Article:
Vernon Small at Stuff reports:
The New Zealand flag has been lowered for the final time at Kiwibase in Bamiyan marking the official close of the Provincial Reconstruction Team and this country’s 10-year involvement with it.
The United States and Malaysian flag, representing other nations in the PRT, were also lowered leaving the Afghan flag flying alone. …
At the flag-lowering ceremony Governor-General Jerry Mateparae said the final “crib 21” rotation could now start the 13,000km trip home.
“You leave a legacy of which you can be proud.”
Sir Jerry read out the names of the 10 Kiwi soldiers who died in Afghanistan: Lieutenant Tim O’Donnell, Private Kirifi Mila, Corporal Dougie Grant, Lance Corporal Leon Smith, Corporal Dougie Hughes, Lance Corporal Rory Malone, Lance Corporal Pralli Durrer, Corporal Luke Tamatea, Lance Corporal Jacinda Baker and Private Richard Harris.
He said they had come to resists tyranny, promote democratic values and bring peace to troubled lands. …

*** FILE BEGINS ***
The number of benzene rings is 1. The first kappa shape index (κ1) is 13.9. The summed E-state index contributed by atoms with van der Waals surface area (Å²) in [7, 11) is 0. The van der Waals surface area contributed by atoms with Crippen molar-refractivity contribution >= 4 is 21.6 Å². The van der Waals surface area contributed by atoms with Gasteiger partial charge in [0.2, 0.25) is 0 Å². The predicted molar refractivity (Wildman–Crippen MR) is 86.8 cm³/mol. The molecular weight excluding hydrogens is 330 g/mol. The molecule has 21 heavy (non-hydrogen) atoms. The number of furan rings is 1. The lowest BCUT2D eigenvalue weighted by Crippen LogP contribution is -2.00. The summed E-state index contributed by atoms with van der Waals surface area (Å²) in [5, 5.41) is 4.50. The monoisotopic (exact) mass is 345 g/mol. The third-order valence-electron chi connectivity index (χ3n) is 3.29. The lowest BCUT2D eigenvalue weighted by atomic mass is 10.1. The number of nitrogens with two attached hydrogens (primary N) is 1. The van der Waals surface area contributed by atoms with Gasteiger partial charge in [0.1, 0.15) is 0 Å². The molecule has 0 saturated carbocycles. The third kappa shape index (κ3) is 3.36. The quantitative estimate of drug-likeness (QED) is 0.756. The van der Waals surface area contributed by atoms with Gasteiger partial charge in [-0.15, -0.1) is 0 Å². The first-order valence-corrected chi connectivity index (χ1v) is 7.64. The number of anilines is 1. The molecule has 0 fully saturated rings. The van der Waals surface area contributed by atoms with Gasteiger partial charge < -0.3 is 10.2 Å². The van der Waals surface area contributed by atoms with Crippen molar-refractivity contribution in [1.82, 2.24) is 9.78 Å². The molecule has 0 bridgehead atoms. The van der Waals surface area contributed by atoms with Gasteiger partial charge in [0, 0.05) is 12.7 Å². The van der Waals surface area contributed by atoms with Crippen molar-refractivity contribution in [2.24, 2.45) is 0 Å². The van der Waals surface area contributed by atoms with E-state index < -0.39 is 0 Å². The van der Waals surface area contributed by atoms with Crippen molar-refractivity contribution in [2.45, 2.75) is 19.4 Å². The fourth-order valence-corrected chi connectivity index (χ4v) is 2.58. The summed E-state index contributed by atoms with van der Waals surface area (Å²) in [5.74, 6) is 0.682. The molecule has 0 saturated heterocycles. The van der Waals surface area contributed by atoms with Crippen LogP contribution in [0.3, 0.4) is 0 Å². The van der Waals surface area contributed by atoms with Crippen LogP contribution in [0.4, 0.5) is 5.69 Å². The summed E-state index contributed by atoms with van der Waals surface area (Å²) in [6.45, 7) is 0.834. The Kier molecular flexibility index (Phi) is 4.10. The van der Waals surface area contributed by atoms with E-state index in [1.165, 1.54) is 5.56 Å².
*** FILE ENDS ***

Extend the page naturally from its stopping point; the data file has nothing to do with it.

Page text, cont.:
Nato’s deputy senior civilian Andrew Steinfeld, who arrived with other official in a fleet of Black Hawk helicopters just before the event, thanked the PRT for its effectiveness. It had helped make big improvements in health outcomes, especially for children and had lifted the number of girls going to school.
He said it was appropriate Afghanistan now take the lead, but it would not have to do so alone.
Bamiyan Governor Habiba Sarabi thanked Defence Minister Jonathan Coleman for the PRT’s “remarkable service” and said the withdrawal should not indicate the end of the friendship and support of New Zealand but expected “a more sustainable friendship and … continued humanitarian support”.
New Zealand will continue to support two “legacy” aid projects including agriculture and the establishment of three solar powered generators that will start coming on stream in May and provide power for 2500 users in business, government buildings and residents.
Afghanistan is never going to turn into a post-war Germany or Japan. But life is way way better for the ordinary Afghani since the fall of Taliban, especially for women.